To detect a defect in the thread profile of the threaded fastener, a laser measuring device 75 is attached to the frame support 28 at a preselected location. The laser sensing or measuring device 75 is calibrated to read on a preselected datum point on the solenoid actuated second slide mechanism 60. This preselected datum position is representative of the mean dimension of the pitch diameter of the respective thread profile on the threaded fastener T being tested.
From this datum point the laser measuring device 75 can read/detect movements of the second slide mechanism 60 in a linear direction either towards or away from the regulator wheel 40. This movement is caused by the interrelationship of the pitch diameters of the two threads (one on the threaded fastener and one on the master thread gage) as they rotate in place in the test station 45. The degree of linear movement is monitored by the laser sensing device 75 and a certain degree of movement on either side of the datum position (a maximum deviation range about either side of the mean datum position) is expected and tolerable since some dimensional deviation in the pitch diameter of the thread profile is allowable as per the part print dimensioning. A threaded fastener T staying within the allowable deviation range of the pitch diameter of the thread profile is considered acceptable. However, if the laser sensing device 75 senses linear movement of the second slide mechanism 60 in excess of the preselected or preprogrammed acceptable tolerance deviation range, such threaded fastener will generate a reject signal and send this signal to the discharge component of the inspection device to separate the rejected threaded fastener from the acceptable threaded fasteners as is hereinafter discussed.
It is readily understood by a person skilled in the art that any defect, i.e. burr, malformation, flaw, etc., within the profile of the thread on the threaded fastener T will cause the master thread gage 70 to be moved outward in a direction away from the regulator wheel 40 resulting in a movement outside of the acceptable deviation range for the pitch diameter dimension which will trigger a reject signal.
After the threaded fastener T has resided in the test station 45 for a predetermined period to ensure adequate functional testing of the mutually engaged thread profiles of the threaded fastener T and the master thread gage 70, and a signal (acceptable or unacceptable) has been generated by the laser sensing device 75, the first solenoid operated slide mechanism 54 carrying the idling rollers 50 at the front thereof is actuated and retracted in a direction away from the regulator wheel 40. As the idling rollers 50 retract with the movement of the first slide mechanism 54 and the abutment condition between the idling rollers 50 and the threaded fastener T magnetically held along the peripheral edge of the regulator wheel 40 disappears, the threaded fastener T will stop rotating along its longitudinal axis and under the influence of the magnetic attraction of the regulator wheel 40 begin to continue to move circumferentially with the regulator wheel 40.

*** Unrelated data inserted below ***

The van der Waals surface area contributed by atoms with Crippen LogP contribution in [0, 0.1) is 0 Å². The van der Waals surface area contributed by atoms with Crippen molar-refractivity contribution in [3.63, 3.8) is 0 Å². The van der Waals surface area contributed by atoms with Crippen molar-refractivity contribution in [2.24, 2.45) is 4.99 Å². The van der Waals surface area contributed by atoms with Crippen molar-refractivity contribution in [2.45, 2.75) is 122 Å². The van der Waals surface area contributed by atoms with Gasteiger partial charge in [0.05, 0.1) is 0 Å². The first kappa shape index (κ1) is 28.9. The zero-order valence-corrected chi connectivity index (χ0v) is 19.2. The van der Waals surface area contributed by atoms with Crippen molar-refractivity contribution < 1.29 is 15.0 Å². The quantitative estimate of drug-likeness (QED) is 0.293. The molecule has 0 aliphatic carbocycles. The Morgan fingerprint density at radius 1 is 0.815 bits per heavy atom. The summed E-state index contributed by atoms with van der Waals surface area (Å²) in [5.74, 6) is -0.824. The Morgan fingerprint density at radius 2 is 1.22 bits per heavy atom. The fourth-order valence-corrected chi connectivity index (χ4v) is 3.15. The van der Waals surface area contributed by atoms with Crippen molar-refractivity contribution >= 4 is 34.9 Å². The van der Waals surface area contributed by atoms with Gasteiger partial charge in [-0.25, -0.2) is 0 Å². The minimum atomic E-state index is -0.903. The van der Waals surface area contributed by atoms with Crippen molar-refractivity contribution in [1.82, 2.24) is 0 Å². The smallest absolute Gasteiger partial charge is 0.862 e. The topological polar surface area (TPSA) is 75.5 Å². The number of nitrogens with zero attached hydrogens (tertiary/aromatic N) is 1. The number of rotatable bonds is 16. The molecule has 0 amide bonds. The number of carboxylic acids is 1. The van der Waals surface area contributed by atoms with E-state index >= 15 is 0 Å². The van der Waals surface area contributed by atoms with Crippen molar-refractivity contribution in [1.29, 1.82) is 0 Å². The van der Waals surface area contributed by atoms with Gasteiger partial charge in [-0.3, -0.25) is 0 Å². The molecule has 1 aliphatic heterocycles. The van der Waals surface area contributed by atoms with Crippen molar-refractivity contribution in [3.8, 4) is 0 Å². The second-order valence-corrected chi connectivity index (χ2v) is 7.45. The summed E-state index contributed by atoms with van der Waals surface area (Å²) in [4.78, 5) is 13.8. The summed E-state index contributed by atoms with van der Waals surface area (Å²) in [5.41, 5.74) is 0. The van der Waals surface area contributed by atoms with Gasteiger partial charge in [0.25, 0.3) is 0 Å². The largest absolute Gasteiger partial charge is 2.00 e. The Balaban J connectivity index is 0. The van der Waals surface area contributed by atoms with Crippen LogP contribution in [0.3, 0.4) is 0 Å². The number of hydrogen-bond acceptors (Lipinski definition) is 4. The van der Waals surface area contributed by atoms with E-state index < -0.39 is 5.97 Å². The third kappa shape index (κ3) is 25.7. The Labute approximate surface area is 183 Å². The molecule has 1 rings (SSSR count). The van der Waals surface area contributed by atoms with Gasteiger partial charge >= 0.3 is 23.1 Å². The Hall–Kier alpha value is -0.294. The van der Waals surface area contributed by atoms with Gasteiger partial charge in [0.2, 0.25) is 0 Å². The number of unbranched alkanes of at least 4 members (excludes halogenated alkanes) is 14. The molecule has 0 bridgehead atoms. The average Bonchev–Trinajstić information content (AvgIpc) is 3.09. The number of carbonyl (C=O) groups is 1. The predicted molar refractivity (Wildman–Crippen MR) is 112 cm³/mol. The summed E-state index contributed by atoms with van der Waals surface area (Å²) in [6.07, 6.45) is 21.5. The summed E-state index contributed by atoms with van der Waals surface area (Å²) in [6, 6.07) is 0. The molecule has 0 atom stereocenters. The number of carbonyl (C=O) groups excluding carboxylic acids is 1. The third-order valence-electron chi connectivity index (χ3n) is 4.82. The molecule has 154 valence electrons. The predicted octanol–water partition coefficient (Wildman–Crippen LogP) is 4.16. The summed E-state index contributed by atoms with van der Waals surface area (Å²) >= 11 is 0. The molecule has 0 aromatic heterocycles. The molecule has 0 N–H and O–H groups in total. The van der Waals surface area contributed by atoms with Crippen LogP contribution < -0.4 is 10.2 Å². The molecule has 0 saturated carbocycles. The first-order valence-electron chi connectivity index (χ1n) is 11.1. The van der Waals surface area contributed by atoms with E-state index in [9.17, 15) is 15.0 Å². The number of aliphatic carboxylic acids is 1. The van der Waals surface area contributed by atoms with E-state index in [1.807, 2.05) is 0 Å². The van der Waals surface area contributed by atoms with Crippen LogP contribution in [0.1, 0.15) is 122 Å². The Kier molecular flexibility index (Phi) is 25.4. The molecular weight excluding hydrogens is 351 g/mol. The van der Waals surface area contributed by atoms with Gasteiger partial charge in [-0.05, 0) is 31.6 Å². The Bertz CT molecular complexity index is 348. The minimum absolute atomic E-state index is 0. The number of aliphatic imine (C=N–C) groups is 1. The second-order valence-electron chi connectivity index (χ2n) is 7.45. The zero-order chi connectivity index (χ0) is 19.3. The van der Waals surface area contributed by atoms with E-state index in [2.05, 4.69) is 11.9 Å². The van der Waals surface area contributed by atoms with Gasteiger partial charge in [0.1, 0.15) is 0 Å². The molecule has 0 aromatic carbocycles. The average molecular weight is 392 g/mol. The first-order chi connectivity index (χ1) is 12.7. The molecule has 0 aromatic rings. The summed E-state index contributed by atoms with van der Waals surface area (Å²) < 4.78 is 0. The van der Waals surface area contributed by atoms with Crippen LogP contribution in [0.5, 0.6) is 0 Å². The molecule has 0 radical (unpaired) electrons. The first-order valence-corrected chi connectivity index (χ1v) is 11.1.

Located adjacent the regulator wheel 40 is an indexing stripper arm mechanism 80 having three equally spaced semi-circular index fingers 82. The index fingers 82 are in the form of an upper and lower finger so that the upper and lower fingers can straddle the regulator wheel in order to act on the threaded fastener T and overcome the magnetic attractive force between the threaded fastener and the magnetized regulator wheel 40 and strip the threaded fastener from the peripheral edge 42 of the regulator wheel 40. The indexing stripper arm mechanism 80 is driven by air activated drive cylinders 90 mounted to the frame support 28. The stripper arm mechanism 80 is mounted to the frame support 28 in spaced relationship to the regulator wheel 40 to ensure easy access by the index fingers 82 to the threaded fastener T to thereby remove the threaded fastener from the peripheral edge 42 of the regulator wheel 40. To facilitate such removal, each of the fingers has a semi-circular depression 84 which forms about the shank of the threaded fastener to "pull" the threaded fastener T and overcome the attractive force between the threaded fastener and the magnetic regulator wheel 40. The threaded fastener is supported on the indexable stripper arm mechanism 80 similar to the support provided by the slotted inlet rail 24 or the circular slotted guide 34 between the frame support 28 and the escapement wheel 30. The underside of the head portion of the threaded fastener rests on the top surface of the index fingers 82 of the stripper arm while the stripper arm indexes the threaded fastener to a position in line with a slotted discharge rail 95 located adjacent and in alignment with the fingers 82 of the stripper arm mechanism 80. The stripper arm rotates to move the threaded fastener T into the slot 96 of the slotted discharge rail 95. The action of stopping the stripper arm mechanism 80 in an aligned position with the slotted rail 95 and the momentum of the threaded fastener T normally results in the threaded fastener being removed from the fingers 82 and placed onto the slotted rail 95. To ensure removal of the threaded fastener from the fingers 82 of the stripper arm mechanism 80 when the stripper arm mechanism 80 is aligned with the slotted discharge rail 95, a small air jet (not shown) is mounted near the discharge slotted rail 95 so that when the finger 82 of the indexing stripper arm mechanism 80 moves the threaded fastener in alignment with the slotted discharge rail 95 the air jet is directed on the threaded fastener to ensure removal of the threaded fastener T from the stripper arm mechanism 80. The slotted discharge rail 95, like the slotted inlet rail 24, is oriented at an angular position with respect to the horizontal so that the gravitational force of the threaded fastener causes the threaded fastener to slide along the slotted discharge rail 95 in a downward direction as clearly seen in FIG. 4.